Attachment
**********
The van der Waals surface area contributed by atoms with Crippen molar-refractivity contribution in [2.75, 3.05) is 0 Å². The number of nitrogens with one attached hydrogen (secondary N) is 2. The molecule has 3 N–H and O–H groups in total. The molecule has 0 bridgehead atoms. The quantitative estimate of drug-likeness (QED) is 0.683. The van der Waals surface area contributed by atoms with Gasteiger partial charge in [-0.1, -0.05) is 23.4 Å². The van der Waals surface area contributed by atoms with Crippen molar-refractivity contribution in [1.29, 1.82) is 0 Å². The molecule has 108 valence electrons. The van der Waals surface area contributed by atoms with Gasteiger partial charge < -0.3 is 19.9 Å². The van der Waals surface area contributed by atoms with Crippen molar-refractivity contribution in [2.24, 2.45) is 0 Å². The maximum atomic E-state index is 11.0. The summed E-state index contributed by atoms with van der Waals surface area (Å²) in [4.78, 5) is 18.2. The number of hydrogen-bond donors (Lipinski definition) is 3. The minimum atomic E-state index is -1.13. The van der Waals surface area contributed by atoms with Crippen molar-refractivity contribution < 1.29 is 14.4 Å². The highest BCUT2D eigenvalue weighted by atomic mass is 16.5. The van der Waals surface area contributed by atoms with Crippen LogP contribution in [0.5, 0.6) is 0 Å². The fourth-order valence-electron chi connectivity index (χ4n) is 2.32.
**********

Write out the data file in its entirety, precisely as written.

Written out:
The van der Waals surface area contributed by atoms with Crippen molar-refractivity contribution in [2.75, 3.05) is 0 Å². The number of nitrogens with one attached hydrogen (secondary N) is 2. The molecule has 3 N–H and O–H groups in total. The molecule has 0 bridgehead atoms. The quantitative estimate of drug-likeness (QED) is 0.683. The van der Waals surface area contributed by atoms with Gasteiger partial charge in [-0.1, -0.05) is 23.4 Å². The van der Waals surface area contributed by atoms with Crippen molar-refractivity contribution in [1.29, 1.82) is 0 Å². The molecule has 108 valence electrons. The van der Waals surface area contributed by atoms with Gasteiger partial charge < -0.3 is 19.9 Å². The van der Waals surface area contributed by atoms with Crippen molar-refractivity contribution in [2.24, 2.45) is 0 Å². The maximum atomic E-state index is 11.0. The summed E-state index contributed by atoms with van der Waals surface area (Å²) in [4.78, 5) is 18.2. The number of hydrogen-bond donors (Lipinski definition) is 3. The minimum atomic E-state index is -1.13. The van der Waals surface area contributed by atoms with Crippen molar-refractivity contribution < 1.29 is 14.4 Å². The highest BCUT2D eigenvalue weighted by atomic mass is 16.5. The van der Waals surface area contributed by atoms with Crippen LogP contribution in [0.5, 0.6) is 0 Å². The fourth-order valence-electron chi connectivity index (χ4n) is 2.32.